Describe Griffin's background before his case vs. California.
Griffin is arrested for rape and murder of female friend, at trial, he doesn’t take the stand. In closing arguments, they claim him guilty because he did not come up to the stand. He took this to the Supreme Court.
What did the Supreme Court rule in Griffin v. California?
Supreme Court said he had protection from self-incrimination, you cannot use that against him in that trial.
When was the case of Miranda v. Arizona?
What did the case of Miranda v. Arizona decide?
One must be advised of their rights when in custodial surroundings
Describe Miranda's background before his case versus Arizona.
Miranda is accused of kidnapping and rape, he is arrested, questioned for 2 hours and found guilty in court, but did not have an attorney because he did not know he could have one.
What did Miranda file an appeal about?
Because no one told him that he could use an attorney in custodial questioning.
What did the Supreme Court rule in Miranda v. Arizona?
Miranda Rights with respect to attorneys and trials and custodial questioning.
What other cases and rules did Miranda v. Arizona's ruling tie in with?
-Gideon v. Wainwright
-Escobedo v. Illinois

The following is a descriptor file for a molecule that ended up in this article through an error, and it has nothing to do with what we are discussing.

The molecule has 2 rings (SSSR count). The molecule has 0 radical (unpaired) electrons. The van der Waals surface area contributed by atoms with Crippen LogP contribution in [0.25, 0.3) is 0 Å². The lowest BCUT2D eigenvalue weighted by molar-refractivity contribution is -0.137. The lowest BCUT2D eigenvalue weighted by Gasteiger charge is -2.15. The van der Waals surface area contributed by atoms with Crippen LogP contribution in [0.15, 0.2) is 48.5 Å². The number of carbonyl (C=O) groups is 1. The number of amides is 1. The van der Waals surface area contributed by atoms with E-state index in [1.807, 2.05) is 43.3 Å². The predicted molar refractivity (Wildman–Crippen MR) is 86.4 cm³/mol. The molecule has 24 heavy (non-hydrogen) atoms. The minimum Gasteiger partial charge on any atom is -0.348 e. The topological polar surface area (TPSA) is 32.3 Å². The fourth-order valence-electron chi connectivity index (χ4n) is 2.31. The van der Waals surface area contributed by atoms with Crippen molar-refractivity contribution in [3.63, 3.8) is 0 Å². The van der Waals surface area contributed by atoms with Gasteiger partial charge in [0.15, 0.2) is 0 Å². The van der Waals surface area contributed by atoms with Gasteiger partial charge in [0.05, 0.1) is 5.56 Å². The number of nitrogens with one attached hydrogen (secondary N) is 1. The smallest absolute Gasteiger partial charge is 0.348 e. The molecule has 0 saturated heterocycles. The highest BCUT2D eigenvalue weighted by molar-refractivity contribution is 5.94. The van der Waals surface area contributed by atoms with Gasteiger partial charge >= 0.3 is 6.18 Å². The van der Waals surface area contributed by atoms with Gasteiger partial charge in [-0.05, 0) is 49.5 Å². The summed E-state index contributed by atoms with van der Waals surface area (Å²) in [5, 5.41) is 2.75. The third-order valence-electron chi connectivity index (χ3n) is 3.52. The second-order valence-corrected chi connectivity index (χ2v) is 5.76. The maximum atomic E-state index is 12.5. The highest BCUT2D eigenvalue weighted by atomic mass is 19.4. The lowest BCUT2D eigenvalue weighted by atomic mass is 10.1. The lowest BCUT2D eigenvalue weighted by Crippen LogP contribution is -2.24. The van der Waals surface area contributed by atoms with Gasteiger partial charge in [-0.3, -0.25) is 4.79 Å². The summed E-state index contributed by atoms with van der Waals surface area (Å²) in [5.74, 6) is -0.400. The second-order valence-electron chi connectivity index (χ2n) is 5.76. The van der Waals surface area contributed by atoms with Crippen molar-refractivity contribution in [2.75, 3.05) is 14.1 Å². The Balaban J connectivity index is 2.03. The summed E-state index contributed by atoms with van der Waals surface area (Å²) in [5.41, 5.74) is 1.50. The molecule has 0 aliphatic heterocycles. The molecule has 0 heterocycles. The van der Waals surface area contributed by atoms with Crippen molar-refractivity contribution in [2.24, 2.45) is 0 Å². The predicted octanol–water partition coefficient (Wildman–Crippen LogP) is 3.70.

How did Miranda v. Arizona's ruling tie in with the other cases and rules?
Gideon (affording a lawyer), Escobedo (custodial questioning without attorney), 5th Amendment (protection of self-incrimination). These are now rights that any criminal has in a trial process and they must be told about these rights.
When was the case of Sheppard v. Maxwell?
What did Sheppard v. Maxwell discuss?
Gag Rule and the Change of Venue for a case
Describe Sheppard's background.
He was a famous doctor and was accused of the murder of his wife.
According to Sheppard, how was his wife murdered?
Sheppard fell asleep, someone broke in, and this guy went and killed his wife
How was there a counterargument with Sheppard's account of his wife's murder?
There was no sign of anyone breaking in so they felt Sheppard killed her.
Why was Sheppard's case so popular?
Sheppard was popular doctor and the case was very intense